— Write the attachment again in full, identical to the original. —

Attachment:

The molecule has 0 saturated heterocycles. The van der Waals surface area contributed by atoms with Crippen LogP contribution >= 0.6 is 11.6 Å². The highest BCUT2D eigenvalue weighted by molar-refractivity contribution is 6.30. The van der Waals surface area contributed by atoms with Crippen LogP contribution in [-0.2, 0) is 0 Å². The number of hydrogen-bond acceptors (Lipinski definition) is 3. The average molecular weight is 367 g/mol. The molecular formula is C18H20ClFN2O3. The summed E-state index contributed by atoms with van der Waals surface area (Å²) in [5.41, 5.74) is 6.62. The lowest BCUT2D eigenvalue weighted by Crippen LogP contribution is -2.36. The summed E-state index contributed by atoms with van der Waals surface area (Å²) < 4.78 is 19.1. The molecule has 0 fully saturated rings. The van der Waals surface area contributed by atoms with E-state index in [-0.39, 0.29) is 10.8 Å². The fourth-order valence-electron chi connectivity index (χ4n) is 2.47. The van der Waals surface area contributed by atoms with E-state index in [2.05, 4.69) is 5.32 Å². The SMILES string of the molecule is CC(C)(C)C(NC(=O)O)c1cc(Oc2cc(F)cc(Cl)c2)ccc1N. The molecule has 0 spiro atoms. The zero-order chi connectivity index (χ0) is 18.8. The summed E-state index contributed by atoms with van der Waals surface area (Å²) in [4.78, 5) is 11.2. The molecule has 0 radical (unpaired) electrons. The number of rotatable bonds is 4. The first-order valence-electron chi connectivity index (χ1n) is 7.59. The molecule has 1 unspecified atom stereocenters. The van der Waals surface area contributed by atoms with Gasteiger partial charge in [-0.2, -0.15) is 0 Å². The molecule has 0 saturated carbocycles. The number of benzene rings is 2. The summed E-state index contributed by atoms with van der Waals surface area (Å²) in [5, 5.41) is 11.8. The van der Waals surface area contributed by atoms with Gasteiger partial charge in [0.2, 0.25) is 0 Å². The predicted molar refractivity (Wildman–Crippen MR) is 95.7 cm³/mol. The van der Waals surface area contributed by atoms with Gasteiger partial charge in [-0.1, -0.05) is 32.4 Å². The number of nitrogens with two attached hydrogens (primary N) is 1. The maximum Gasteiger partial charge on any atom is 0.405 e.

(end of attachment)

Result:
The molecule has 0 saturated heterocycles. The van der Waals surface area contributed by atoms with Crippen LogP contribution >= 0.6 is 11.6 Å². The highest BCUT2D eigenvalue weighted by molar-refractivity contribution is 6.30. The van der Waals surface area contributed by atoms with Crippen LogP contribution in [-0.2, 0) is 0 Å². The number of hydrogen-bond acceptors (Lipinski definition) is 3. The average molecular weight is 367 g/mol. The molecular formula is C18H20ClFN2O3. The summed E-state index contributed by atoms with van der Waals surface area (Å²) in [5.41, 5.74) is 6.62. The lowest BCUT2D eigenvalue weighted by Crippen LogP contribution is -2.36. The summed E-state index contributed by atoms with van der Waals surface area (Å²) < 4.78 is 19.1. The molecule has 0 fully saturated rings. The van der Waals surface area contributed by atoms with E-state index in [-0.39, 0.29) is 10.8 Å². The fourth-order valence-electron chi connectivity index (χ4n) is 2.47. The van der Waals surface area contributed by atoms with E-state index in [2.05, 4.69) is 5.32 Å². The SMILES string of the molecule is CC(C)(C)C(NC(=O)O)c1cc(Oc2cc(F)cc(Cl)c2)ccc1N. The molecule has 0 spiro atoms. The zero-order chi connectivity index (χ0) is 18.8. The summed E-state index contributed by atoms with van der Waals surface area (Å²) in [4.78, 5) is 11.2. The molecule has 0 radical (unpaired) electrons. The number of rotatable bonds is 4. The first-order valence-electron chi connectivity index (χ1n) is 7.59. The molecule has 1 unspecified atom stereocenters. The van der Waals surface area contributed by atoms with Gasteiger partial charge in [-0.2, -0.15) is 0 Å². The molecule has 0 saturated carbocycles. The number of benzene rings is 2. The summed E-state index contributed by atoms with van der Waals surface area (Å²) in [5, 5.41) is 11.8. The van der Waals surface area contributed by atoms with Gasteiger partial charge in [0.2, 0.25) is 0 Å². The predicted molar refractivity (Wildman–Crippen MR) is 95.7 cm³/mol. The van der Waals surface area contributed by atoms with Gasteiger partial charge in [-0.1, -0.05) is 32.4 Å². The number of nitrogens with two attached hydrogens (primary N) is 1. The maximum Gasteiger partial charge on any atom is 0.405 e.